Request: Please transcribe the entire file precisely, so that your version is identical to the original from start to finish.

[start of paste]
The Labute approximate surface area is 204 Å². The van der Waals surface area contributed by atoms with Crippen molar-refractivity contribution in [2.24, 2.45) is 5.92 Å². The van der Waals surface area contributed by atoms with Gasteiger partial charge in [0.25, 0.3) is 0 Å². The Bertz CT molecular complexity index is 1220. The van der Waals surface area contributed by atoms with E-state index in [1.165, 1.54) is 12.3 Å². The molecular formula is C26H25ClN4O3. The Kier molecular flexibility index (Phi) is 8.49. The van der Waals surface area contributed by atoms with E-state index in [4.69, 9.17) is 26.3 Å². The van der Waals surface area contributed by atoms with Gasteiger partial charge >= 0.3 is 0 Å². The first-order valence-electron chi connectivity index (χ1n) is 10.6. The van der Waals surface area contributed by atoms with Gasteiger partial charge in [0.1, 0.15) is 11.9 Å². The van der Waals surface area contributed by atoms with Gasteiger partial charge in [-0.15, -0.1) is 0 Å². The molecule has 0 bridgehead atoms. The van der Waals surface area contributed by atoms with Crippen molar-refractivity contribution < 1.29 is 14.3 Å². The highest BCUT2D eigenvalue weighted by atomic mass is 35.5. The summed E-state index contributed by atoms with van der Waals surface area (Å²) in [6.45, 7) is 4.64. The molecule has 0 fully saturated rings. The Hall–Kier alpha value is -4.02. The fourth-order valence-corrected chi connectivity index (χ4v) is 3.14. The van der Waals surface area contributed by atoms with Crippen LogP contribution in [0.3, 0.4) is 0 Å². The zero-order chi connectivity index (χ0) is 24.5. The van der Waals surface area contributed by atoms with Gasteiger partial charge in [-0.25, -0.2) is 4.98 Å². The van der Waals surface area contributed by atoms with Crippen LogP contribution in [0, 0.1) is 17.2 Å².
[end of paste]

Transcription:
The Labute approximate surface area is 204 Å². The van der Waals surface area contributed by atoms with Crippen molar-refractivity contribution in [2.24, 2.45) is 5.92 Å². The van der Waals surface area contributed by atoms with Gasteiger partial charge in [0.25, 0.3) is 0 Å². The Bertz CT molecular complexity index is 1220. The van der Waals surface area contributed by atoms with E-state index in [1.165, 1.54) is 12.3 Å². The molecular formula is C26H25ClN4O3. The Kier molecular flexibility index (Phi) is 8.49. The van der Waals surface area contributed by atoms with E-state index in [4.69, 9.17) is 26.3 Å². The van der Waals surface area contributed by atoms with Gasteiger partial charge >= 0.3 is 0 Å². The first-order valence-electron chi connectivity index (χ1n) is 10.6. The van der Waals surface area contributed by atoms with Gasteiger partial charge in [0.1, 0.15) is 11.9 Å². The van der Waals surface area contributed by atoms with Gasteiger partial charge in [-0.15, -0.1) is 0 Å². The molecule has 0 bridgehead atoms. The van der Waals surface area contributed by atoms with Crippen molar-refractivity contribution < 1.29 is 14.3 Å². The highest BCUT2D eigenvalue weighted by atomic mass is 35.5. The summed E-state index contributed by atoms with van der Waals surface area (Å²) in [6.45, 7) is 4.64. The molecule has 0 fully saturated rings. The Hall–Kier alpha value is -4.02. The fourth-order valence-corrected chi connectivity index (χ4v) is 3.14. The van der Waals surface area contributed by atoms with Crippen LogP contribution in [0.3, 0.4) is 0 Å². The zero-order chi connectivity index (χ0) is 24.5. The van der Waals surface area contributed by atoms with Gasteiger partial charge in [-0.25, -0.2) is 4.98 Å². The van der Waals surface area contributed by atoms with Crippen LogP contribution in [0, 0.1) is 17.2 Å².